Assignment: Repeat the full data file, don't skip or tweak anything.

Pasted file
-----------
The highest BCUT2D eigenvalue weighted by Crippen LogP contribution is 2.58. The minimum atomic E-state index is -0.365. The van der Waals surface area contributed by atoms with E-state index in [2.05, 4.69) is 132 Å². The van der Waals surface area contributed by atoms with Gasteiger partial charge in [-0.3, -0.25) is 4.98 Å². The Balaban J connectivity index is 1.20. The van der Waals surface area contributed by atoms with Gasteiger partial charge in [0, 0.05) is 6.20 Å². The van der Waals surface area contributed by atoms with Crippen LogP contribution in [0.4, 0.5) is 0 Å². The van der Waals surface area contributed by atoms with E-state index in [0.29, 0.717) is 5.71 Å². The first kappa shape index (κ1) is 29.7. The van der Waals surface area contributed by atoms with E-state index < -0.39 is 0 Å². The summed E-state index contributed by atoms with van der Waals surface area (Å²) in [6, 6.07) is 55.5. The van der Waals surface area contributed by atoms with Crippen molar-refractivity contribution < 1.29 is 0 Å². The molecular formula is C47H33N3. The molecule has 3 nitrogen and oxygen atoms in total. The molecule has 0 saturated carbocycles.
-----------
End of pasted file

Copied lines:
The highest BCUT2D eigenvalue weighted by Crippen LogP contribution is 2.58. The minimum atomic E-state index is -0.365. The van der Waals surface area contributed by atoms with E-state index in [2.05, 4.69) is 132 Å². The van der Waals surface area contributed by atoms with Gasteiger partial charge in [-0.3, -0.25) is 4.98 Å². The Balaban J connectivity index is 1.20. The van der Waals surface area contributed by atoms with Gasteiger partial charge in [0, 0.05) is 6.20 Å². The van der Waals surface area contributed by atoms with Crippen LogP contribution in [0.4, 0.5) is 0 Å². The van der Waals surface area contributed by atoms with E-state index in [0.29, 0.717) is 5.71 Å². The first kappa shape index (κ1) is 29.7. The van der Waals surface area contributed by atoms with E-state index < -0.39 is 0 Å². The summed E-state index contributed by atoms with van der Waals surface area (Å²) in [6, 6.07) is 55.5. The van der Waals surface area contributed by atoms with Crippen molar-refractivity contribution < 1.29 is 0 Å². The molecular formula is C47H33N3. The molecule has 3 nitrogen and oxygen atoms in total. The molecule has 0 saturated carbocycles.